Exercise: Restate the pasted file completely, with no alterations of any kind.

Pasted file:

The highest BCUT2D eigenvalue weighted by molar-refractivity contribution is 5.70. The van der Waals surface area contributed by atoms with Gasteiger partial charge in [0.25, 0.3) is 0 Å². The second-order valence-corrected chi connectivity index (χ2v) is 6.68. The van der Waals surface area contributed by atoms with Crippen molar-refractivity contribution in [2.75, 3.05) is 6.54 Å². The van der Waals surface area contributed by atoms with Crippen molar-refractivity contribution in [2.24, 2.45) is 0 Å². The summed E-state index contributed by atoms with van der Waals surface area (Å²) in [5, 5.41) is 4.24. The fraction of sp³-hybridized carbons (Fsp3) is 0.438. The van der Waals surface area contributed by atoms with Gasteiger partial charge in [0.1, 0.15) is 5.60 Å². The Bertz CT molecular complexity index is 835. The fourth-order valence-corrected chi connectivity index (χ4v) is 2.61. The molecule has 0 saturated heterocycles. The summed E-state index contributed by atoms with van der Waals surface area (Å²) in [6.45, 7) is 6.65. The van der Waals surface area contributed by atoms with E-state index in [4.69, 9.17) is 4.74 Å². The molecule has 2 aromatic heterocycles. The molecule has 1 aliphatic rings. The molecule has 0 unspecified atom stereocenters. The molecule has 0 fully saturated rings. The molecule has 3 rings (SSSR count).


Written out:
The highest BCUT2D eigenvalue weighted by molar-refractivity contribution is 5.70. The van der Waals surface area contributed by atoms with Gasteiger partial charge in [0.25, 0.3) is 0 Å². The second-order valence-corrected chi connectivity index (χ2v) is 6.68. The van der Waals surface area contributed by atoms with Crippen molar-refractivity contribution in [2.75, 3.05) is 6.54 Å². The van der Waals surface area contributed by atoms with Crippen molar-refractivity contribution in [2.24, 2.45) is 0 Å². The summed E-state index contributed by atoms with van der Waals surface area (Å²) in [5, 5.41) is 4.24. The fraction of sp³-hybridized carbons (Fsp3) is 0.438. The van der Waals surface area contributed by atoms with Gasteiger partial charge in [0.1, 0.15) is 5.60 Å². The Bertz CT molecular complexity index is 835. The fourth-order valence-corrected chi connectivity index (χ4v) is 2.61. The molecule has 0 saturated heterocycles. The summed E-state index contributed by atoms with van der Waals surface area (Å²) in [6.45, 7) is 6.65. The van der Waals surface area contributed by atoms with E-state index in [4.69, 9.17) is 4.74 Å². The molecule has 2 aromatic heterocycles. The molecule has 1 aliphatic rings. The molecule has 0 unspecified atom stereocenters. The molecule has 0 fully saturated rings. The molecule has 3 rings (SSSR count).